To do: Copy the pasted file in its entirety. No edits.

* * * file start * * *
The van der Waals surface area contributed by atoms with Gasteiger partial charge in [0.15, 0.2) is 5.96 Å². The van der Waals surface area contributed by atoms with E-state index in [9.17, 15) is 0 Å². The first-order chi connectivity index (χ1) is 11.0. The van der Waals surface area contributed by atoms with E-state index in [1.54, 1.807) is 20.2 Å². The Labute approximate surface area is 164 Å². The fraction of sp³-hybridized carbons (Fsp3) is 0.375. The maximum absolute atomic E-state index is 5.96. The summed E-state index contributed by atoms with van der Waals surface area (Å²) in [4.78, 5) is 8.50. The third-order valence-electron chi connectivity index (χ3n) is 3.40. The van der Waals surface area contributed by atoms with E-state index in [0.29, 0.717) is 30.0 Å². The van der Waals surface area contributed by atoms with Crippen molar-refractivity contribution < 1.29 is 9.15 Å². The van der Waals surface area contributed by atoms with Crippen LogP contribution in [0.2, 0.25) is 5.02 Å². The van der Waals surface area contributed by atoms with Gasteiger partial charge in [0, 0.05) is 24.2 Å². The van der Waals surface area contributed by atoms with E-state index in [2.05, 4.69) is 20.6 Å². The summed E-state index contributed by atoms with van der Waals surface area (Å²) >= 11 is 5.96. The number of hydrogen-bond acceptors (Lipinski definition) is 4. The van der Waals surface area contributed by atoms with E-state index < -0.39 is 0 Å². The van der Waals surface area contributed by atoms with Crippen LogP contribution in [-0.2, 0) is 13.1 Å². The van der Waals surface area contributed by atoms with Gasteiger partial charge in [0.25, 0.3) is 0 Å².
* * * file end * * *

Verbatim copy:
The van der Waals surface area contributed by atoms with Gasteiger partial charge in [0.15, 0.2) is 5.96 Å². The van der Waals surface area contributed by atoms with E-state index in [9.17, 15) is 0 Å². The first-order chi connectivity index (χ1) is 11.0. The van der Waals surface area contributed by atoms with E-state index in [1.54, 1.807) is 20.2 Å². The Labute approximate surface area is 164 Å². The fraction of sp³-hybridized carbons (Fsp3) is 0.375. The maximum absolute atomic E-state index is 5.96. The summed E-state index contributed by atoms with van der Waals surface area (Å²) in [4.78, 5) is 8.50. The third-order valence-electron chi connectivity index (χ3n) is 3.40. The van der Waals surface area contributed by atoms with E-state index in [0.29, 0.717) is 30.0 Å². The van der Waals surface area contributed by atoms with Crippen molar-refractivity contribution < 1.29 is 9.15 Å². The van der Waals surface area contributed by atoms with Crippen LogP contribution in [0.2, 0.25) is 5.02 Å². The van der Waals surface area contributed by atoms with Gasteiger partial charge in [0, 0.05) is 24.2 Å². The van der Waals surface area contributed by atoms with E-state index in [2.05, 4.69) is 20.6 Å². The summed E-state index contributed by atoms with van der Waals surface area (Å²) >= 11 is 5.96. The number of hydrogen-bond acceptors (Lipinski definition) is 4. The van der Waals surface area contributed by atoms with E-state index < -0.39 is 0 Å². The van der Waals surface area contributed by atoms with Crippen LogP contribution in [-0.2, 0) is 13.1 Å². The van der Waals surface area contributed by atoms with Gasteiger partial charge in [0.25, 0.3) is 0 Å².